WHEREAS, the Colored Cumberland Presbyterian Church was formed in May of 1874 as a result of the racism and segregation practices that existed within the Cumberland Presbyterian Church and directed towards its African-American membership. Where, in defense of Cumberland Presbyterian institutionalized segregation and resulting unequal representation, African American members petitioned the Cumberland Presbyterian Church for assistance in organizing a separate body for African Americans, allowing the African American membership) to become independent and self-reliant, to develop its own clergy and other leaders, and maintain its own church buildings, all with encouragement and financial support from the parent denomination. The resulting predominately African American (black) church was re-named as the Second Cumberland Presbyterian Church before assuming its current name; and
WHEREAS, we proudly celebrate the faith and conviction of our early CPCA fathers, our committed African American Presbyterians ancestors. We recognize their witness as fellow pilgrims on the journey of faith and as our spiritual ancestors who “earnestly contended for the faith that was once delivered to the saints” (Jude 1:3). We commend them for their vision and proclaim those Church Fathers as our spiritual ancestors who taught us not only to reverence the mystery of God through word, thought, and deed, but also to celebrate the African American heritage of Christianity through witness in the tradition of those few, but brave and faithful men and women of color: and
WHEREAS, we joyfully acknowledge that God is truly the sustainer of us all! We recognize that fact as evident in that the CPCA and CPC entities both are still in existence and are both focused, working to carry out the Great Commission; and, although in many ways working separately in God’s vineyard, both CPC and CPCA congregations have a willingness and desire to live in His heavenly will as is evident in their continued partnership; and
WHEREAS, relations between the two Cumberland Presbyterian Churches have for the most part been very cordial, with many of the CPCA ministers having received training at Memphis Theological Seminary. The two denominations continue to share a Confession of Faith and cooperate in many common ministries; and
WHEREAS, in true Christian fashion the 186th General Assembly of the Cumberland Presbyterian Church does recognize, confess, and condemn and repent of past failures to love brothers and sisters from minority cultures in accordance with what the Gospel requires, as well as failures to lovingly confront their brothers and sisters concerning racial sins and personal bigotry, and failing to “learn to do good, seek justice and correct oppression” (Isaiah 1:17); and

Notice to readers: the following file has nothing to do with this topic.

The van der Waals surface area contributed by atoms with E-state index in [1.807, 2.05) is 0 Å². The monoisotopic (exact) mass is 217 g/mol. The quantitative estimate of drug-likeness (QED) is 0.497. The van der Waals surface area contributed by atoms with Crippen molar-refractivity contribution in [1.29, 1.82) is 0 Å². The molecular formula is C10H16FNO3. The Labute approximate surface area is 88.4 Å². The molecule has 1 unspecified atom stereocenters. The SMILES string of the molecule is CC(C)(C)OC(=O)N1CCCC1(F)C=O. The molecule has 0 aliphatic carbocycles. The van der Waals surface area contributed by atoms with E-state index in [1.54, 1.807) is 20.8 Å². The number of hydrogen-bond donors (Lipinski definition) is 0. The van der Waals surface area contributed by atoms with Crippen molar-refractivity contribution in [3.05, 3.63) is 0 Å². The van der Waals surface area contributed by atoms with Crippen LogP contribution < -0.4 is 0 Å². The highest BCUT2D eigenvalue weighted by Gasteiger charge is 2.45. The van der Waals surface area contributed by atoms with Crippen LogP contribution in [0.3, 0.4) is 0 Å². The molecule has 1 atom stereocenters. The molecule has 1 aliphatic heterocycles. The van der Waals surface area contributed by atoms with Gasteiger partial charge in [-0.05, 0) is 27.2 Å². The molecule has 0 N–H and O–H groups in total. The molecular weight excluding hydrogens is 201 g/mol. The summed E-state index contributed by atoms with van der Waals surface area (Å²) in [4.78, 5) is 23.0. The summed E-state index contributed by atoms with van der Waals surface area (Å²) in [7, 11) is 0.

WHEREAS, the 186th General Assembly of the CPC has resolved to apologize to us, their African American brothers and sisters, and seeks our forgiveness, and has further resolved to work to restore the broken relationships their sin has caused. The CPC has resolved to recommit itself to the gospel task of racial reconciliation, diligently seeking effective courses of action to further that goal, with humility, sincerity and zeal, for the glory of God and the furtherance of the Gospel; and
WHEREAS, we also seek the healing of our division as Cumberland Presbyterians. We know, not just in our hearts and minds, but where our faith resides, that the path of forgiveness is the direction we are meant to take. “All of this is from God, who reconciled us to himself through Christ, and has given us the ministry of reconciliation; that is, in Christ, God was reconciling the world to him … and entrusting the message of reconciliation to us.” (2 Corinthians 5:18-19); and have therefore hereby
RESOLVED, the Cumberland Presbyterian Church in America in its entirety hopes and prays that the Apology will be words of action and sincerity not only in the sanctuary, but in every facet of our daily lives. In the new spirit this Apology has created, let us unite our hearts and minds in the wholeness of life that God has given us. May God grant us strength and vision for the journey towards right relations and well-being and see the possibilities and promise of healing; and be it further
RESOLVED, that the Cumberland Presbyterian Church in America accepts the CPC apology and we extend to you our forgiveness in the name of our lord and savior, Jesus Christ. Ephesians 4:31-32, says, “let all bitterness and wrath and anger and clamor and evil speaking be put away from you with all malice, and be kind, one to another, tender-hearted, forgiving one another, even as God, for Christ’s sake, hath forgiven you”; and be it further
RESOLVED, because of Jesus Christ our Lord and Savior and His great love toward us, we extend that same love, forgiveness, grace and mercy towards you. We pray that the genuineness of your repentance and our forgiveness will be reflected in the attitudes and actions of all. We forgive you, for Christ’s sake, Amen.